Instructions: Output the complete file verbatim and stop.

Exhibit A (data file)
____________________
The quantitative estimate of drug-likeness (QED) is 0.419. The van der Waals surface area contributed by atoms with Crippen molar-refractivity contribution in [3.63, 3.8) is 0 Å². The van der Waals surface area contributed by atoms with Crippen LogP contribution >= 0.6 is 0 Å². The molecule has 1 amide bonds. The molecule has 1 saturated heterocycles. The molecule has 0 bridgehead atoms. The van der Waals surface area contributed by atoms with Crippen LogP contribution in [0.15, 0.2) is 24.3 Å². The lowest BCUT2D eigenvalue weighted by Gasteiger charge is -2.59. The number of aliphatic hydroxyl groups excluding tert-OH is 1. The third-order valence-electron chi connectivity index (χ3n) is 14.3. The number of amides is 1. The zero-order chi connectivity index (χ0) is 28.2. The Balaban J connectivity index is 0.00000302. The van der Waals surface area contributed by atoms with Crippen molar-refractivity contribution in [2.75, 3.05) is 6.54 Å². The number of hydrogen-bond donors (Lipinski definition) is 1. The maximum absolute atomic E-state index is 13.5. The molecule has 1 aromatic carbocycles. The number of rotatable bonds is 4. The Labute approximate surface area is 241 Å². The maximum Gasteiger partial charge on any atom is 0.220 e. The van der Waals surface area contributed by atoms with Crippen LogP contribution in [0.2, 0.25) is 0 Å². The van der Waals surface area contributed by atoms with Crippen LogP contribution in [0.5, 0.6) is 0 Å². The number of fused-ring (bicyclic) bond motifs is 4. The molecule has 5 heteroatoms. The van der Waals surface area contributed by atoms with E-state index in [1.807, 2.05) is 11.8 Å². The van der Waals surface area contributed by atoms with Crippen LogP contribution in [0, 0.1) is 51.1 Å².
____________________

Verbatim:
The quantitative estimate of drug-likeness (QED) is 0.419. The van der Waals surface area contributed by atoms with Crippen molar-refractivity contribution in [3.63, 3.8) is 0 Å². The van der Waals surface area contributed by atoms with Crippen LogP contribution >= 0.6 is 0 Å². The molecule has 1 amide bonds. The molecule has 1 saturated heterocycles. The molecule has 0 bridgehead atoms. The van der Waals surface area contributed by atoms with Crippen LogP contribution in [0.15, 0.2) is 24.3 Å². The lowest BCUT2D eigenvalue weighted by Gasteiger charge is -2.59. The number of aliphatic hydroxyl groups excluding tert-OH is 1. The third-order valence-electron chi connectivity index (χ3n) is 14.3. The number of amides is 1. The zero-order chi connectivity index (χ0) is 28.2. The Balaban J connectivity index is 0.00000302. The van der Waals surface area contributed by atoms with Crippen molar-refractivity contribution in [2.75, 3.05) is 6.54 Å². The number of hydrogen-bond donors (Lipinski definition) is 1. The maximum absolute atomic E-state index is 13.5. The molecule has 1 aromatic carbocycles. The number of rotatable bonds is 4. The Labute approximate surface area is 241 Å². The maximum Gasteiger partial charge on any atom is 0.220 e. The van der Waals surface area contributed by atoms with Crippen LogP contribution in [0.2, 0.25) is 0 Å². The van der Waals surface area contributed by atoms with Crippen LogP contribution in [0.5, 0.6) is 0 Å². The number of fused-ring (bicyclic) bond motifs is 4. The molecule has 5 heteroatoms. The van der Waals surface area contributed by atoms with E-state index in [1.807, 2.05) is 11.8 Å². The van der Waals surface area contributed by atoms with Crippen LogP contribution in [0, 0.1) is 51.1 Å².